Christopher Archer will jump from the Carroll school board to the Southlake City Council after winning a special election Saturday night.
The 53-year-old business owner will resign his post as school board president on Sept. 11 and expects to be sworn in to Place 6 on the City Council Sept. 19.
Archer trounced his opponents by getting 61 percent of the 1,911 votes cast in the special election. He defeated Shauna Newman, who got 36 percent and Stephen Luhrs, who garnered 3 percent.
Southlake called the election to fill the space vacated by Gary Fawks, who stepped down in May because of work commitments. The unexpired term ends in May 2020.
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Archer moved to Southlake in 1998 and said he will bring a different perspective to the Council because of his time on the school board.
"I’m hoping to bring some of that knowledge and experience to City Council to enhance ways for the two to work together even closer than we already are," Archer said.
One of the top priorities will be finding ways to improve traffic and mobility in Southlake, both for residents and commuters passing through. Congestion was the biggest complaint among Southlake residents in a recent survey. He said he wants to find ways to improve intersections.
He also supports a free trolley system that visits all of Southlake’s major destinations. It would be funded by the city’s hotel occupancy tax to promote tourism.
He also said he wants to be smart about development.
"We’re about 90 percent built out so the remaining pieces of land and development, we just need to be smart," Archer said.
One of the biggest projects is the mixed-use Village at Carillon Parc project at the northeast corner of White Chapel Boulevard and Texas 114.
The 42-acre proposal is planned as a walkable development with retail, restaurants, hotels, $1 million lofts, and parks and open space.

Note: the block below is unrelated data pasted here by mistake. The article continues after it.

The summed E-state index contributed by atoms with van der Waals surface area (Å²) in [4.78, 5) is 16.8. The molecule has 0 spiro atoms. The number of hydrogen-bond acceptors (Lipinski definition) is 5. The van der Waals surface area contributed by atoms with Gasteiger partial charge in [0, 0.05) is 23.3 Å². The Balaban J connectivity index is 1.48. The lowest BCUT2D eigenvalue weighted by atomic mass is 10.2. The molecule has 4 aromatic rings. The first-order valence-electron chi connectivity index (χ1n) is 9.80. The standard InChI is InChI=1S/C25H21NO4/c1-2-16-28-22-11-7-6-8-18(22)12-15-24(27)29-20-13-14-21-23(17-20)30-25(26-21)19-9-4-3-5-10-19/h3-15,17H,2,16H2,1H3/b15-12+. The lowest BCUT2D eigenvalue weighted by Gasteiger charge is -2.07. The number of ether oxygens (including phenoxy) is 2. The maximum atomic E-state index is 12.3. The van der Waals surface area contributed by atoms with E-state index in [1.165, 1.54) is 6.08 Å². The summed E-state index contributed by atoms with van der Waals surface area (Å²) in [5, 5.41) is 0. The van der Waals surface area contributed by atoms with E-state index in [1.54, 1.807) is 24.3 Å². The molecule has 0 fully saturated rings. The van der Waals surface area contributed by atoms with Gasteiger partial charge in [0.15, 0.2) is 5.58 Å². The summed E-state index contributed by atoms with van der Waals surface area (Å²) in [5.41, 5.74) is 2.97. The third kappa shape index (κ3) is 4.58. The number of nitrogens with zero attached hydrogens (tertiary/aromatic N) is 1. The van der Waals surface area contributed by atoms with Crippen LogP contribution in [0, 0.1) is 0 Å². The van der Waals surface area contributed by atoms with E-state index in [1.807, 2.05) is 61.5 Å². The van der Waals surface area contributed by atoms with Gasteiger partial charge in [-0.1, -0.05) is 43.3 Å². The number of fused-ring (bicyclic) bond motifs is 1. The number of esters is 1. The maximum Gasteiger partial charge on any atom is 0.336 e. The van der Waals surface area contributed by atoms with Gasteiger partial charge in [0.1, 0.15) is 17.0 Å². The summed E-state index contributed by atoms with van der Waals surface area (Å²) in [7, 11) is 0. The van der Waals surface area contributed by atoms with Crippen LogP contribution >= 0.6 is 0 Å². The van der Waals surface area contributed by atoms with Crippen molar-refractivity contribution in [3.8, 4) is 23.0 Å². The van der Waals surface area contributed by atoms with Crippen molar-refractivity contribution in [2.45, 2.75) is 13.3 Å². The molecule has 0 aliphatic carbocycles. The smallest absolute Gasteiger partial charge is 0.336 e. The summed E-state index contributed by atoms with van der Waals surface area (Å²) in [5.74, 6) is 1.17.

The developers, led by former mayor John Terrell, presented the project earlier this year and could take it before Planning and Zoning and City Council later this year.
"I’m anxious to get in and see a lot more of it," Archer said. "Everything I’ve seen on the initial presentation and plans, I think it’s going to be a terrific development."
The lofts likely will raise concerns for some Southlake residents who oppose anything resembling apartments, but Archer said these owner-occupied units are appropriate in the right location.
"There is obviously a difference between looking at some type of apartment or condominium building versus something that’s an alternative to longtime Southlake residents that are empty nesters but don’t want and can’t maintain acres of land. Obviously, that’s not something that should be widespread."
Carroll ISD voters approved a $208 million bond election in May that Archer said will address growth for the next decade.
"We have no concerns about overcrowding or any of that in the school district," Archer said. "In all reality, if you’re looking at million-dollar lofts, that’s not going to generate many students for Carroll ISD."
With Archer stepping down, Carroll trustees will have the option of appointing a replacement who would occupy the seat until the May election or having a special election to fill the seat this fall.